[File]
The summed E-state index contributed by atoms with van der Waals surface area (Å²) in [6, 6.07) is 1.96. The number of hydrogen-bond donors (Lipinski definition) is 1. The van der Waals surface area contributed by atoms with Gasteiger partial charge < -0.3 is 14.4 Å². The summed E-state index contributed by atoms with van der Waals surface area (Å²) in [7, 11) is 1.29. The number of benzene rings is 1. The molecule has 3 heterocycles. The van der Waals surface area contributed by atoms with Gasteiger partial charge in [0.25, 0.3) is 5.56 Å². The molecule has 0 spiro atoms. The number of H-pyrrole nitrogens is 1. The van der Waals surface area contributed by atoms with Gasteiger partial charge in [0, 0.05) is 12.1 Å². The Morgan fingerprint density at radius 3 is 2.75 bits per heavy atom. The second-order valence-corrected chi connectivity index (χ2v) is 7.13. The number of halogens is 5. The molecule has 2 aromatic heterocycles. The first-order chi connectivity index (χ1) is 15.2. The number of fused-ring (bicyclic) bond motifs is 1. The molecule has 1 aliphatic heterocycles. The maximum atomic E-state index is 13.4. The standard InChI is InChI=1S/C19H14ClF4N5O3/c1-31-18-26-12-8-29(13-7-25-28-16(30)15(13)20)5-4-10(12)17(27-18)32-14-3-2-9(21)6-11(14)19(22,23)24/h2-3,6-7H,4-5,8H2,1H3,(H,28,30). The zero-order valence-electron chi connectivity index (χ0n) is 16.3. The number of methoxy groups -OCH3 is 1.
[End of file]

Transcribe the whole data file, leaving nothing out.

The summed E-state index contributed by atoms with van der Waals surface area (Å²) in [6, 6.07) is 1.96. The number of hydrogen-bond donors (Lipinski definition) is 1. The van der Waals surface area contributed by atoms with Gasteiger partial charge < -0.3 is 14.4 Å². The summed E-state index contributed by atoms with van der Waals surface area (Å²) in [7, 11) is 1.29. The number of benzene rings is 1. The molecule has 3 heterocycles. The van der Waals surface area contributed by atoms with Gasteiger partial charge in [0.25, 0.3) is 5.56 Å². The molecule has 0 spiro atoms. The number of H-pyrrole nitrogens is 1. The van der Waals surface area contributed by atoms with Gasteiger partial charge in [0, 0.05) is 12.1 Å². The Morgan fingerprint density at radius 3 is 2.75 bits per heavy atom. The second-order valence-corrected chi connectivity index (χ2v) is 7.13. The number of halogens is 5. The molecule has 2 aromatic heterocycles. The first-order chi connectivity index (χ1) is 15.2. The number of fused-ring (bicyclic) bond motifs is 1. The molecule has 1 aliphatic heterocycles. The maximum atomic E-state index is 13.4. The standard InChI is InChI=1S/C19H14ClF4N5O3/c1-31-18-26-12-8-29(13-7-25-28-16(30)15(13)20)5-4-10(12)17(27-18)32-14-3-2-9(21)6-11(14)19(22,23)24/h2-3,6-7H,4-5,8H2,1H3,(H,28,30). The zero-order valence-electron chi connectivity index (χ0n) is 16.3. The number of methoxy groups -OCH3 is 1.